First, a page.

Most patients with Lyme disease should receive oral antibiotics, although duration times vary depending on the disease state. "We recommend that prophylactic antibiotic therapy be given to adults and children only within 72 hours of removal of an identified high-risk tick bite, but not for bites that are equivocal risk or low risk," according to the guideline authors.
Specific antibiotic treatment regimens by condition are as follows: 10-14 days for early-stage disease, 14 days for Lyme carditis, 14-21 days for neurologic Lyme disease, and 28 days for late Lyme arthritis.
"Despite arthritis occurring late in the course of infection, treatment with a 28-day course of oral antibiotic is effective, although the rates of complete resolution of joint swelling can vary," Bockenstedt said. Clinicians may consider a second 28-day course of oral antibiotics or a 2- to 4-week course of ceftriaxone in patients with persistent swelling, after an initial course of oral antibiotics.
Citing knowledge gaps, the authors made no recommendation on secondary antibiotic treatment for unresolved Lyme arthritis. Rheumatologists can play an important role in the care of this small subset of patients, Bockenstedt noted. "Studies of patients with 'postantibiotic Lyme arthritis' show that they can be treated successfully with intra-articular steroids, nonsteroidal anti-inflammatory drugs, disease-modifying antirheumatic drugs, biologic response modifiers, and even synovectomy with successful outcomes." Some of these therapies also work in cases where first courses of oral and intravenous antibiotics are unsuccessful.
"Antibiotic therapy for longer than 8 weeks is not expected to provide additional benefit to patients with persistent arthritis if that treatment has included one course of IV therapy," the authors clarified.
For patients with Lyme disease–associated meningitis, cranial neuropathy, radiculoneuropathy, or other PNS manifestations, the authors recommended intravenous ceftriaxone, cefotaxime, penicillin G, or oral doxycycline over other antimicrobials.
"For most neurologic presentations, oral doxycycline is just as effective as appropriate IV antibiotics," Rumbaugh said. "The exception is the relatively rare situation where the patient is felt to have parenchymal involvement of brain or spinal cord, in which case the guidelines recommend IV antibiotics over oral antibiotics." In the studies, there was no statistically significant difference between oral or intravenous regimens in response rate or risk of adverse effects.
Patients with nonspecific symptoms such as fatigue, pain, or cognitive impairment following treatment should not receive additional antibiotic therapy if there's no evidence of treatment failure or infection. These two markers "would include objective signs of disease activity, such as arthritis, meningitis, or neuropathy," the guideline authors wrote in comments accompanying the recommendation.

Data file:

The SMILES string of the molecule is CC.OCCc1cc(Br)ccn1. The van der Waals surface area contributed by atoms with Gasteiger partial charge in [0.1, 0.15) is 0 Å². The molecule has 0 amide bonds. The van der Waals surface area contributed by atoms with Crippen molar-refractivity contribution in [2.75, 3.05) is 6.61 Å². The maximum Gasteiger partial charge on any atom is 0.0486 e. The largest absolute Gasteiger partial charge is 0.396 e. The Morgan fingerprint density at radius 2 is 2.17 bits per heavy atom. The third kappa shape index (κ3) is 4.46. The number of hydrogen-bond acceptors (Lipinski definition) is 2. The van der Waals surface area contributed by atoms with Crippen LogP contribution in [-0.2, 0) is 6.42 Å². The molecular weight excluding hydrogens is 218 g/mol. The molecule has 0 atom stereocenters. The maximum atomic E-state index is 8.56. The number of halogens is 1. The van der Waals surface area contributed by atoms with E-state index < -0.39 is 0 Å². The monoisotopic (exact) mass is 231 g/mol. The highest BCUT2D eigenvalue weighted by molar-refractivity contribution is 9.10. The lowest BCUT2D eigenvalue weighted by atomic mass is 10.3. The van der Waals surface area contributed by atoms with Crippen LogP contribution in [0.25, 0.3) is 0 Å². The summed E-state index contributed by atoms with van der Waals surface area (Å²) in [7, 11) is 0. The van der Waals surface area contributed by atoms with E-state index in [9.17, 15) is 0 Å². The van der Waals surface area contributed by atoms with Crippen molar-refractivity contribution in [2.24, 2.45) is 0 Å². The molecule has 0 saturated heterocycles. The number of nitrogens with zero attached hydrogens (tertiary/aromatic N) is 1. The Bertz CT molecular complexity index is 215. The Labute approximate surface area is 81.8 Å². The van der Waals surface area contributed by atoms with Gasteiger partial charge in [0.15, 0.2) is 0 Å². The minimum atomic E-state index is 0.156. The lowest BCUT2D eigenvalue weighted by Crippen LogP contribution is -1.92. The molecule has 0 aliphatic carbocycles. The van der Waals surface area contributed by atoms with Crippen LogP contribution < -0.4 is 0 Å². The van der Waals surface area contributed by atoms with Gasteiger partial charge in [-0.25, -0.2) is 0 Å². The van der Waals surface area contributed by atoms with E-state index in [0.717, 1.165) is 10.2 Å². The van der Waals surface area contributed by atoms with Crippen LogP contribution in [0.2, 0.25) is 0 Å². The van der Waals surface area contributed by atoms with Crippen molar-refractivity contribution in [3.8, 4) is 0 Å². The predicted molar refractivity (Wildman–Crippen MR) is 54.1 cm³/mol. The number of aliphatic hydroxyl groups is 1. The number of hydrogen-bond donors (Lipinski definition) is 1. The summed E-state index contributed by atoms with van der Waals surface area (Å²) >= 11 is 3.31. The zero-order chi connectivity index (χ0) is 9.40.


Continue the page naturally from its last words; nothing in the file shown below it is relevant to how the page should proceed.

Clinicians caring for patients with symptomatic bradycardia caused by Lyme carditis should consider temporary pacing measures instead of a permanent pacemaker. For patients hospitalized with Lyme carditis, "we suggest initially using IV ceftriaxone over oral antibiotics until there is evidence of clinical improvement, then switching to oral antibiotics to complete treatment," they advised. Outpatients with this condition should receive oral antibiotics instead of intravenous antibiotics.
Advice on Antibodies Testing "Particularly Cogent"
For individuals without expertise in these areas, the recommendations are clear and useful, Daniel E. Furst, MD, professor of medicine (emeritus) at the University of California, Los Angeles, adjunct professor at the University of Washington, Seattle, and research professor at the University of Florence (Italy), said in an interview.
"As a rheumatologist, I would have appreciated literature references for some of the recommendations but, nevertheless, find these useful. I applaud the care with which the evidence was gathered and the general formatting, which tried to review multiple possible scenarios surrounding Lyme arthritis," said Furst, offering a third-party perspective.
The advice on using antibodies tests to make a diagnosis of Lyme arthritis "is particularly cogent and more useful than trying to culture these fastidious organisms," he added.
The IDSA, AAN, and ACR provided support for the guideline. Bockenstedt reported receiving research funding from the National Institutes of Health and the Gordon and the Llura Gund Foundation and remuneration from L2 Diagnostics for investigator-initiated NIH-sponsored research. Rumbaugh had no conflicts of interest to disclose. Furst reported no conflicts of interest in commenting on these guidelines.
SOURCE: Rumbaugh JA et al. Clin Infect Dis. 2020 Nov 30. doi: 10.1093/cid/ciaa1215.
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Cite this: Joint Guidelines Favor Antibody Testing for Lyme Disease Manifestations - Medscape - Dec 09, 2020.